She handed the bread around to her friends. Then, brandishing a knife, she called down the row, "If you need to CUT THE CHEESE, I have a knife! [emphases mine]" (It was a sharp knife, too!) She kept yelling, "Do you need to CUT THE CHEESE?" which of course my husband and I found childishly hysterical. Finally, she offered around her lone water bottle. "We each get ONE DRINK," she ordered.

She fell asleep during the first act and started to snore.

Intermission was a riot. A lady in the front row passed around Christmas cookies. "I brought in contraband, so you all better finish it before we get caught," she announced to the audience. I chatted to the lady next to me about opera star (another hottie) Nathan Gunn, who lives locally. "I know he's an artist, and this shouldn't affect the way I feel about him," she confided to me, shaking her head, "But I just don't think of him the same way since I found out he voted for John McCain!" (This is why I love living in a liberal college town. I love how she just assumed that I would find this rumour as abhorrent as she did ;-) !)

Quite different from the last time my husband and I went to the theater, to see Quantum of Solace. The entire University of Illinois football team sat behind us, and there were no knives nor snores that I could tell. But damn, could those boys eat popcorn.

13 comments:

citysage said...

Thanks for this! Opera is definitely one of those cultural opportunities that I've been missing out on, just for lack of knowledge, but I'm interested in making it more of a habit!

The last time I went to an opera I was 14 and on a school trip with, amongst others, the boy who is now my husband. We almost got thrown out for laughing at an obese baritone dressed in a cape...

Oh, and at first I thought your title said "Oprah eating popcorn!" :)

M.Lane said...

Thanks for this GREAT post! I know little of opera and it was a great primer.

And...the perfume piece was lovely also. How can you go wrong with Chanel or Guerlain? One of my favorite colognes is Guerlain Coriolan, discontinued here now. And Imperiale is often called the Prince of Colognes for men. But I love my Gucci pour Homme also....

Great work!
ML
mlanesepic.blogspot.com

Sea Angels said...

I'm no lover of Opera, but give me Ballet, or Music and I am your girl....but I still very much enjoyed reading your really interesting post.
Have a lovely week
Hugs Lynn xx

Susan said...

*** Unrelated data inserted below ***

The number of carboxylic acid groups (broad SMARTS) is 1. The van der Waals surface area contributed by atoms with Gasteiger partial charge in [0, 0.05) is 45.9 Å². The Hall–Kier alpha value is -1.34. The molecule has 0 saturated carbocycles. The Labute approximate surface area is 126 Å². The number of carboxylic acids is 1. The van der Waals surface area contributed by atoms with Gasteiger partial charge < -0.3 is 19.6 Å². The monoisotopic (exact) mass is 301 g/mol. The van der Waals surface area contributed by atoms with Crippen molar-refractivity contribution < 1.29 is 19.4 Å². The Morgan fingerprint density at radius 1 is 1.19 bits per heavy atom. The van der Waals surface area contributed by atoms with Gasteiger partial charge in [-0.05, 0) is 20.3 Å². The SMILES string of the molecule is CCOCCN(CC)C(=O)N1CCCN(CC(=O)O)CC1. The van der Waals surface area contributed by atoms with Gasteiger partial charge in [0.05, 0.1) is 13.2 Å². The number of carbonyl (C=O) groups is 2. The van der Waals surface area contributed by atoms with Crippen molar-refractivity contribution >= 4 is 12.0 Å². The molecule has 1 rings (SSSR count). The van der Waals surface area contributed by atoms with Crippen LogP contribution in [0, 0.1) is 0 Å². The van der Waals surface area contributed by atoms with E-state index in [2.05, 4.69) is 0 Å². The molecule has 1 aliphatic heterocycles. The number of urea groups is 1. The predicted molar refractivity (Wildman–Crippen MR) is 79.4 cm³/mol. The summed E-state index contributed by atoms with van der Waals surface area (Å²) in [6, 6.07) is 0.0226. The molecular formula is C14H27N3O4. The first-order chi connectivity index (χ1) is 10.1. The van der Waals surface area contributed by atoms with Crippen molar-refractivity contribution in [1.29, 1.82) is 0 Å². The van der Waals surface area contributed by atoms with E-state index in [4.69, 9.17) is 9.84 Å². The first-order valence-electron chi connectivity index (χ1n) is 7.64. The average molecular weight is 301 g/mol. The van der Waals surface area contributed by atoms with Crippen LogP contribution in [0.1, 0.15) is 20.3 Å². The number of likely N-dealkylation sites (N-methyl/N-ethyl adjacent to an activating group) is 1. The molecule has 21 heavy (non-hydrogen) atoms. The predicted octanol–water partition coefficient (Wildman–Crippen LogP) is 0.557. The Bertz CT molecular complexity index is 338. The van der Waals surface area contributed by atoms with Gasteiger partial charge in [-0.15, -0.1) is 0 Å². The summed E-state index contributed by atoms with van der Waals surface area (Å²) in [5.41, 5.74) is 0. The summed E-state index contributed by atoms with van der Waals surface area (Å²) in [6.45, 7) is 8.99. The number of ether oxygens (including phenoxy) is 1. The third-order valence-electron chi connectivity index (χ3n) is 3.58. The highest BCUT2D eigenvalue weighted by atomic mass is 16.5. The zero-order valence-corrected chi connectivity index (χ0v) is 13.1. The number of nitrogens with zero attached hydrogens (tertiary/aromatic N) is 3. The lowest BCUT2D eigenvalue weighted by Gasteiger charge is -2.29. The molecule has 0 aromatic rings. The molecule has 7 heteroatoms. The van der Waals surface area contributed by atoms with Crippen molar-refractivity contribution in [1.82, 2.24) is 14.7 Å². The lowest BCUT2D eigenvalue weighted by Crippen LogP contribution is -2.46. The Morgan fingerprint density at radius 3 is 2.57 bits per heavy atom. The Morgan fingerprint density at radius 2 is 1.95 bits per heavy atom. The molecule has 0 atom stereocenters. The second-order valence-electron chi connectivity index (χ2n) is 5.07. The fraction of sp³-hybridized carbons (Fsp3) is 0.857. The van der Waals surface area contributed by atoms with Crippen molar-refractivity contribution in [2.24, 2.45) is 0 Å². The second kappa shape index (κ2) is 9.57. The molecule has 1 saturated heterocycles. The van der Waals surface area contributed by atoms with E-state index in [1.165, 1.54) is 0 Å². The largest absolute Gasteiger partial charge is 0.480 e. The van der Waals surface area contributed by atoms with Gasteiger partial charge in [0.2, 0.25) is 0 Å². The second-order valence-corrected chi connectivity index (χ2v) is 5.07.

Great post! I've been to a few of the HD performances and, like you, am usually one of the youngest, unless someone brings their grandchild along. When I saw Magic Flute, the guy next to me wore this noisy nylon jacket and kept reaching over to his companion's lap for popcorn, which he ate with his mouth open in between taking large slurps of soda. There's something to be said for plunking down the extra money for a seat in the opera house...

At first I misread this and thought that the football team was there too. That blew my mind for a moment.

Now I'm just trying to convince myself that the woman next to you would have no idea who Nathan Gunn, or anyone else for that matter, voted for...

CashmereLibrarian said...

Susan: I know--I laughed, and asked her how she knew about Nathan Gunn's politics. She replied, loudly, "Well, I MAY BE WRONG; he didn't TELL me!" Who knows??!
City Sage, M.Lane, and Sea Angels: thanks for your comments! LOVE getting to know you through your blogs...

Drammy said...

Ah, I take the train [all the way from Naperville] to get the Lyric as well, and I'm usually the target of aforementioned people watching. Because of course if one is decked out for the opera house, one sticks out like a sore thumb on the train, and in the train station. The "What's wrong with her mind?" - stares stop as soon as one hits the streets, thankfully.

Not to be contentious, but Anna Netrebko?! Diana Damrau, please :-P

I'll need to catch HD sometime; possibly going to see Madama Butterfly and Cav/Pag at the Lyric, but who knows? HD will be much less of a stretch, considering my parents, who are always dismayed upon learning that I actually want to go to more than one opera per season...

Paul Pincus said...

the barber of seville! my personal favourite. i love anna netrebko. she's gorgeous and so gifted. terrific post. cheers, -p.p.

Kelli said...

Looks amazing! Thank you for so much information on the Opera and more! My hubby and I went to Opera Garnier one evening, and wow, what an experience!

Bee said...

I've never heard of this Met Live series. What a good idea: Bringing opera to the masses! (I wonder what the Quantum football crowd would have thought of it?)

So many delightful details in this! I laughed, snorted and chortled. We often go to music concerts, where we are definitely the young'uns in the crowd, but they never bring food . . . although I do remember an elderly nun drawing furious glances when she (very loudly) unwrapped her candy.

vicki archer said...

I am pretty much a novice on many operas but have to say I do love it when I get to go. I think your tips are excellent and I always read up and listen before a performance. I agree there is always as much action in the auditorium as there is on stage!
Thank you for your lovely comment on French Essence and yes, the harvest was great success. xv

Susan said...

I thought of this post today when I taught my 4 year old son what "cut the cheese" means.

Bart Boehlert said...

Hi Cashmere Librarian, what a great name you have! Thanks for visiting my blog. I am learning about opera and try to get to the Met once a year-- The Glimmerglass Opera House in Cooperstown, NY is great

Petunia said...

How cool! I had no idea that the Met streamed live in HD!!! I am going to check out my local availability.
I am laughing at the old ladies and their snacks!